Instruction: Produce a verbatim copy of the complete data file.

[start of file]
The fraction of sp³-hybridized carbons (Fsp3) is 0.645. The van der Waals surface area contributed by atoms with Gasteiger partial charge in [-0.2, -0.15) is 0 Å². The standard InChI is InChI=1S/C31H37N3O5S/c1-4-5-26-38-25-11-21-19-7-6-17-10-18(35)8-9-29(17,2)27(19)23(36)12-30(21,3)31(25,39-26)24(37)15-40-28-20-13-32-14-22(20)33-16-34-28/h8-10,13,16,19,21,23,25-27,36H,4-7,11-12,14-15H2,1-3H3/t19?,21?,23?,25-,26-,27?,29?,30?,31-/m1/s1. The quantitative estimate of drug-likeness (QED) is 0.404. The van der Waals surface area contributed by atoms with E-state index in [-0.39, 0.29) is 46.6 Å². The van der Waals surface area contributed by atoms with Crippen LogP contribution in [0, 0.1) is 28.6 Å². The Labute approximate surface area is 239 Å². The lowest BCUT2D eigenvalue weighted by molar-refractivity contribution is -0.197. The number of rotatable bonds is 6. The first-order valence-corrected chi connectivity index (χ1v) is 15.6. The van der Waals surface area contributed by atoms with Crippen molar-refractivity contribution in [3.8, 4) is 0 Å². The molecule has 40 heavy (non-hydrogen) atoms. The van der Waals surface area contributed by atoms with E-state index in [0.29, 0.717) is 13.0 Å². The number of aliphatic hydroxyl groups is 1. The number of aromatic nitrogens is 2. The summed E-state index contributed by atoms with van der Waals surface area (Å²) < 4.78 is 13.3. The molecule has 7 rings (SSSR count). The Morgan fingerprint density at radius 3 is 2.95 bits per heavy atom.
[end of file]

The fraction of sp³-hybridized carbons (Fsp3) is 0.645. The van der Waals surface area contributed by atoms with Gasteiger partial charge in [-0.2, -0.15) is 0 Å². The standard InChI is InChI=1S/C31H37N3O5S/c1-4-5-26-38-25-11-21-19-7-6-17-10-18(35)8-9-29(17,2)27(19)23(36)12-30(21,3)31(25,39-26)24(37)15-40-28-20-13-32-14-22(20)33-16-34-28/h8-10,13,16,19,21,23,25-27,36H,4-7,11-12,14-15H2,1-3H3/t19?,21?,23?,25-,26-,27?,29?,30?,31-/m1/s1. The quantitative estimate of drug-likeness (QED) is 0.404. The van der Waals surface area contributed by atoms with E-state index in [-0.39, 0.29) is 46.6 Å². The van der Waals surface area contributed by atoms with Crippen LogP contribution in [0, 0.1) is 28.6 Å². The Labute approximate surface area is 239 Å². The lowest BCUT2D eigenvalue weighted by molar-refractivity contribution is -0.197. The number of rotatable bonds is 6. The first-order valence-corrected chi connectivity index (χ1v) is 15.6. The van der Waals surface area contributed by atoms with Crippen molar-refractivity contribution in [3.8, 4) is 0 Å². The molecule has 40 heavy (non-hydrogen) atoms. The van der Waals surface area contributed by atoms with E-state index in [0.29, 0.717) is 13.0 Å². The number of aliphatic hydroxyl groups is 1. The number of aromatic nitrogens is 2. The summed E-state index contributed by atoms with van der Waals surface area (Å²) < 4.78 is 13.3. The molecule has 7 rings (SSSR count). The Morgan fingerprint density at radius 3 is 2.95 bits per heavy atom.